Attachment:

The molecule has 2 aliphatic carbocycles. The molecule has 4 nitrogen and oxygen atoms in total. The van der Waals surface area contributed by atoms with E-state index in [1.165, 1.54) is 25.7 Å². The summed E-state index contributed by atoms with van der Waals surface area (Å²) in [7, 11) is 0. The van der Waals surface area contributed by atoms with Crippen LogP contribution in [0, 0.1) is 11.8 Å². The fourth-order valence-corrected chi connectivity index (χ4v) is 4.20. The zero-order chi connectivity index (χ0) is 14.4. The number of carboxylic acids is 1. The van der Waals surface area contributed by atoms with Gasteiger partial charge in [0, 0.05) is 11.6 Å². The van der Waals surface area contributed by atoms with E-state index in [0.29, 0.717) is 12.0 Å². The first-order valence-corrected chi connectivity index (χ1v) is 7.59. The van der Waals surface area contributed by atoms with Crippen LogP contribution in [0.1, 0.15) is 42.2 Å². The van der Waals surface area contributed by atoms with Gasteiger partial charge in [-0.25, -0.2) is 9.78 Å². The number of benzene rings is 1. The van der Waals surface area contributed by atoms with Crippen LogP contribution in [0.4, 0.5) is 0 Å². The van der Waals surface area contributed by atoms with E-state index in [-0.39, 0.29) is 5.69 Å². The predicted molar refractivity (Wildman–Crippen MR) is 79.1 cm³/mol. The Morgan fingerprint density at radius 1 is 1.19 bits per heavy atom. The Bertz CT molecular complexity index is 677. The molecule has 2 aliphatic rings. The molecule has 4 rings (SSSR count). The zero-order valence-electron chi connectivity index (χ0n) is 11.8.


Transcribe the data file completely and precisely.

The molecule has 2 aliphatic carbocycles. The molecule has 4 nitrogen and oxygen atoms in total. The van der Waals surface area contributed by atoms with E-state index in [1.165, 1.54) is 25.7 Å². The summed E-state index contributed by atoms with van der Waals surface area (Å²) in [7, 11) is 0. The van der Waals surface area contributed by atoms with Crippen LogP contribution in [0, 0.1) is 11.8 Å². The fourth-order valence-corrected chi connectivity index (χ4v) is 4.20. The zero-order chi connectivity index (χ0) is 14.4. The number of carboxylic acids is 1. The van der Waals surface area contributed by atoms with Gasteiger partial charge in [0, 0.05) is 11.6 Å². The van der Waals surface area contributed by atoms with E-state index in [0.29, 0.717) is 12.0 Å². The first-order valence-corrected chi connectivity index (χ1v) is 7.59. The van der Waals surface area contributed by atoms with Crippen LogP contribution in [0.1, 0.15) is 42.2 Å². The van der Waals surface area contributed by atoms with Gasteiger partial charge in [-0.25, -0.2) is 9.78 Å². The number of benzene rings is 1. The van der Waals surface area contributed by atoms with Crippen LogP contribution in [0.4, 0.5) is 0 Å². The van der Waals surface area contributed by atoms with E-state index in [-0.39, 0.29) is 5.69 Å². The predicted molar refractivity (Wildman–Crippen MR) is 79.1 cm³/mol. The Morgan fingerprint density at radius 1 is 1.19 bits per heavy atom. The Bertz CT molecular complexity index is 677. The molecule has 2 aliphatic rings. The molecule has 4 rings (SSSR count). The zero-order valence-electron chi connectivity index (χ0n) is 11.8.